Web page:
Every creative work begins with a draft—or two, or three, or four. Great American novel, iconic painting, generation-defining poem, album of the decade… each represents a palimpsest of sketches, blind alleys, dead ends, demos, and outtakes. So it’s no great surprise to learn that London Calling, the Clash’s double-album masterpiece, exists as an earlier version, recorded by the band themselves on four-track tape machines at their rehearsal space in central London. What is maybe surprising is how good these early recordings are, and that they exist at all. Called The Vanilla Tapes, after the name of their studio, the tapes—though certainly rough—represent what The Guardian calls “a collection of demos and rehearsals that still manage to sound more focused, intelligent and relevant than most of today’s young pretenders.” No need to name names; it’s not much of a stretch to say that no rock and roll band today sounds as interesting as the Clash did in their practices 35 years ago.
Recorded in 1979, then lost, it seemed, forever, the tapes lived only in rumors and sly hints dropped by Joe Strummer of a self-recorded LP. That is until March of 2004, when Mick Jones discovered them in a box and “recognized them instantly for what they were.” The tapes, he said, “hadn’t been heard since before the record was made. It was pretty amazing.” These versions, writes Pat Gilbert at Mojo, are “clean, bright recordings that reveal a group who are evidently enjoying creating something organic and musical.”
Paul’s bass walks, hops and lopes as he feels himself into jazz, funk and disco. Mick plays economically, expertly and fluidly – intelligent licks and chops. Joe’s rhythm guitar cuts through like a man who learned his craft from old Bo Diddley, Bukka White and Chuck Berry records. Topper is magnificent – light, precise and clever. It’s London Calling stripped bare for combo playing: no horns, Hammond, piano, whistling.
At the top of the post, hear a rough take of “London Calling.” Aside from some hesitancy in Strummer’s delivery and a somewhat plodding opening, the recording captures—perhaps even more than the studio take—the apocalyptic dread of the song’s lyrical imagery. Some of the lines are different—London calls to the “the fools and the clowns” and “the mods on the run.” But this early version does have Strummer’s werewolf howl and canny summation of the turn-of-the decade zeitgeist. Above, we have the Vanilla Tapes version of “Rudie Can’t Fail” in all its funky ska immediacy. (Notice the descending melody in the chorus—which I almost like better than the album version’s ascending chorus—and the toasting interjections.) Just below, hear “Heart and Mind,” one of “five completely unknown Clash songs” that appears on the tapes, “a rocker,” writes Gilbert, “pitched somewhere between ‘The Prisoner’ and ‘Death or Glory.’”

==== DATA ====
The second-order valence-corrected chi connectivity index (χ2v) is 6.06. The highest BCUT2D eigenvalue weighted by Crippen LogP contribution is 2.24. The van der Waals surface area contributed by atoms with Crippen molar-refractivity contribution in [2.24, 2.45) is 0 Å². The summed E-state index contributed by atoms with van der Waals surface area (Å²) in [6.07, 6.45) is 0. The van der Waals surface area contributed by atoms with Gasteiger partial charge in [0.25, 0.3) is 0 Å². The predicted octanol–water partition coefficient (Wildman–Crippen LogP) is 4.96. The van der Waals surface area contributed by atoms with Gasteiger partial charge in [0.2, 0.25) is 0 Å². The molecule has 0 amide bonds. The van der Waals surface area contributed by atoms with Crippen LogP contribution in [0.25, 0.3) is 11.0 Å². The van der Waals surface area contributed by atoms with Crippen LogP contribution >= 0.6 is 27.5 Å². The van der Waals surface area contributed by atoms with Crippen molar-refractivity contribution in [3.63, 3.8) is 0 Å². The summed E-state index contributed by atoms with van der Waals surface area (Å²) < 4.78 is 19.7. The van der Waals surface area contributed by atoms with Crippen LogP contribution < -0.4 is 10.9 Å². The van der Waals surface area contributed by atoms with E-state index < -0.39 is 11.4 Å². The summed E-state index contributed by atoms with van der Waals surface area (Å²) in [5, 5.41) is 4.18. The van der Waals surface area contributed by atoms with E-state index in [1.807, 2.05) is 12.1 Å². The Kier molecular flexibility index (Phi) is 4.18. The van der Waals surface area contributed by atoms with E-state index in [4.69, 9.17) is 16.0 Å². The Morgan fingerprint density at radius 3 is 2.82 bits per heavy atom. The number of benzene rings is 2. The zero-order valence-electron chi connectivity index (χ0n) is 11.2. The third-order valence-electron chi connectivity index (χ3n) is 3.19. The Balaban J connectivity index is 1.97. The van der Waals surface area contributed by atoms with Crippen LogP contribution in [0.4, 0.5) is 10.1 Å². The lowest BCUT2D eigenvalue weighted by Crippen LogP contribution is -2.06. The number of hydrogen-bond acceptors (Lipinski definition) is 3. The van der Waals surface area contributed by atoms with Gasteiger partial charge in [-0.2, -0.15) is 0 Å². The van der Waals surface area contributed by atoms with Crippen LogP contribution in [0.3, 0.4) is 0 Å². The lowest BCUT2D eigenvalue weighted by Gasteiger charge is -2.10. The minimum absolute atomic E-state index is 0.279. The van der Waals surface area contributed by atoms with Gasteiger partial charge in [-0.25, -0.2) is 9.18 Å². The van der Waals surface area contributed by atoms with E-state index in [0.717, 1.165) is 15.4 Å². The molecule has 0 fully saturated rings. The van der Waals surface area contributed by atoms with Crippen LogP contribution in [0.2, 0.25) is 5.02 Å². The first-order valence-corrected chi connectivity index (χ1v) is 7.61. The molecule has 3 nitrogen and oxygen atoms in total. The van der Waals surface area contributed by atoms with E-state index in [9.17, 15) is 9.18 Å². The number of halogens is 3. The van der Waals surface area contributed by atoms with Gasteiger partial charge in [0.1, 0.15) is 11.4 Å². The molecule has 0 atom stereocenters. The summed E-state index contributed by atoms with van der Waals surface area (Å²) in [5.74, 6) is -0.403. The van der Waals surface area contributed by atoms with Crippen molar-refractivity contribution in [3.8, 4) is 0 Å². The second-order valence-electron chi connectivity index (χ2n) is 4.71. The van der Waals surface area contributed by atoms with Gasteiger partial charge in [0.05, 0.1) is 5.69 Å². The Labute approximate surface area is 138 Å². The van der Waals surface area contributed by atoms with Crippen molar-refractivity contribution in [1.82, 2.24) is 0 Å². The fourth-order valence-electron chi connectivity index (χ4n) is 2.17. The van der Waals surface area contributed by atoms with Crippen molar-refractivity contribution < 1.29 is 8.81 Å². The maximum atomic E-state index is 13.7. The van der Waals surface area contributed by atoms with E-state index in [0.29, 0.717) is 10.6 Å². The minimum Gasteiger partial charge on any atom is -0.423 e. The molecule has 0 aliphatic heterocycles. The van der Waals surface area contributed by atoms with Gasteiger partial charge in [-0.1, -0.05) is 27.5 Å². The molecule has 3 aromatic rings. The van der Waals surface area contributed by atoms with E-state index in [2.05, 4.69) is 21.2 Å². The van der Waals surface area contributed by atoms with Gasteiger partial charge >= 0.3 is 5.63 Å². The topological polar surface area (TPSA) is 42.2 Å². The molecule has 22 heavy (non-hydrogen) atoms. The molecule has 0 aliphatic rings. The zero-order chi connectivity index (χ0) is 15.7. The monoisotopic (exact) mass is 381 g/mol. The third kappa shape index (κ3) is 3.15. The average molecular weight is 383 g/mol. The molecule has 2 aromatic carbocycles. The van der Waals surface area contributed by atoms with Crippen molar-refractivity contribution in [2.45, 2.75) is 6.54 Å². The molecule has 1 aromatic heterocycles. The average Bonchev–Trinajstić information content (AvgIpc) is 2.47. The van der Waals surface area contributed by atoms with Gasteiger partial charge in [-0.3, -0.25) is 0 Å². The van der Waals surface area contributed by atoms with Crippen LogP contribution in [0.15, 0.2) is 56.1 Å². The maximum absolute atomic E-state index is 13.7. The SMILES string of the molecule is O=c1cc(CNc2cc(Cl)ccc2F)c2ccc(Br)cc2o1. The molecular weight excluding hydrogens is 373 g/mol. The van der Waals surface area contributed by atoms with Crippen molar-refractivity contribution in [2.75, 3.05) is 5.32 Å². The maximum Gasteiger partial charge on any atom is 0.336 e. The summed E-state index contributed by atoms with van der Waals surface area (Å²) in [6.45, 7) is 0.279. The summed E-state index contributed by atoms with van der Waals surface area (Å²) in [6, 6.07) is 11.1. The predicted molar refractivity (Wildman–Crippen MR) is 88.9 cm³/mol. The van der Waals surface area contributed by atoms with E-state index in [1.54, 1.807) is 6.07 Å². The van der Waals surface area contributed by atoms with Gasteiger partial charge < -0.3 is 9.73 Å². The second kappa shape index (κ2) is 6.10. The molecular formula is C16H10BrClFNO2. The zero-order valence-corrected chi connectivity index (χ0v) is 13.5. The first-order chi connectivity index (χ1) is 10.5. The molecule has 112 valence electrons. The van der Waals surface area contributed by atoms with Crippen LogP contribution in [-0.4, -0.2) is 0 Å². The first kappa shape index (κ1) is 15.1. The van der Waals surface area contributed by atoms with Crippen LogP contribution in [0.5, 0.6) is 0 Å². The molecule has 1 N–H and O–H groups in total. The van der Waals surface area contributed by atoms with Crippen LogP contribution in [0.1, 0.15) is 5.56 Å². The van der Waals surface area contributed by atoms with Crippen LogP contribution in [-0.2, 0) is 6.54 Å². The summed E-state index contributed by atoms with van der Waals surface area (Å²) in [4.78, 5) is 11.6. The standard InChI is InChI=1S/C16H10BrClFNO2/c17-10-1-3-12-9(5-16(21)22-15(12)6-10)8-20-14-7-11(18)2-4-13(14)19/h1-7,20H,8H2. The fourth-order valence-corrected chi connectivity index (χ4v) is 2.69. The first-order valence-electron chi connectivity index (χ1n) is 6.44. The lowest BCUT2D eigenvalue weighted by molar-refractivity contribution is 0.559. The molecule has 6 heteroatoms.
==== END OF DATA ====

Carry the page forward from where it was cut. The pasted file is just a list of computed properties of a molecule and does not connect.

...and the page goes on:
Why this didn’t make the album, we’ll maybe never know, but the chorus is great—“You’ve got a heart / You’ve got a mind / But you can’t / Keep them in time.” The other four unearthed outtakes are “Where You Gonna Go (Soweto),” a rockabilly tune called “Lonesome Me,” “bluesy instrumental “Walking the Sidewalk,” and a reggae version of Bob Dylan’s “The Man in Me.” The tapes “included 37 tracks in total… pared down” for release “to the 21 best versions.” Missing from The Vanilla Tapes are London Calling tracks “Spanish Bombs,” “The Card Cheat,” “Wrong ‘Em Boyo,” and “Train in Vain,” confirming “the received wisdom that (except “Wrong ‘Em Boyo”), these were written when The Clash were in Wessex recording the album proper.”
“Muddy, raw, and insistently vague,” writes Pitchfork, the tapes see the band “working hard, but also grasping for a muse.” They found a guiding creative force in producer Guy Stevens, who crafted their demos into the more polished, but still rough enough for punk, studio versions we know well. But even without the benefit of comparison with the brilliant realizations on the record, these early versions stand up on their own as the sound of a band with more rangy creative energy than most groups can muster over their entire careers. The tapes were included in the 25th anniversary legacy edition of London Calling, but you can hear them all on Youtube (listen to “Lost in the Supermarket” above). Like some commenters, you might be surprised to find you like some of these raw demos even better than their celebrated studio versions.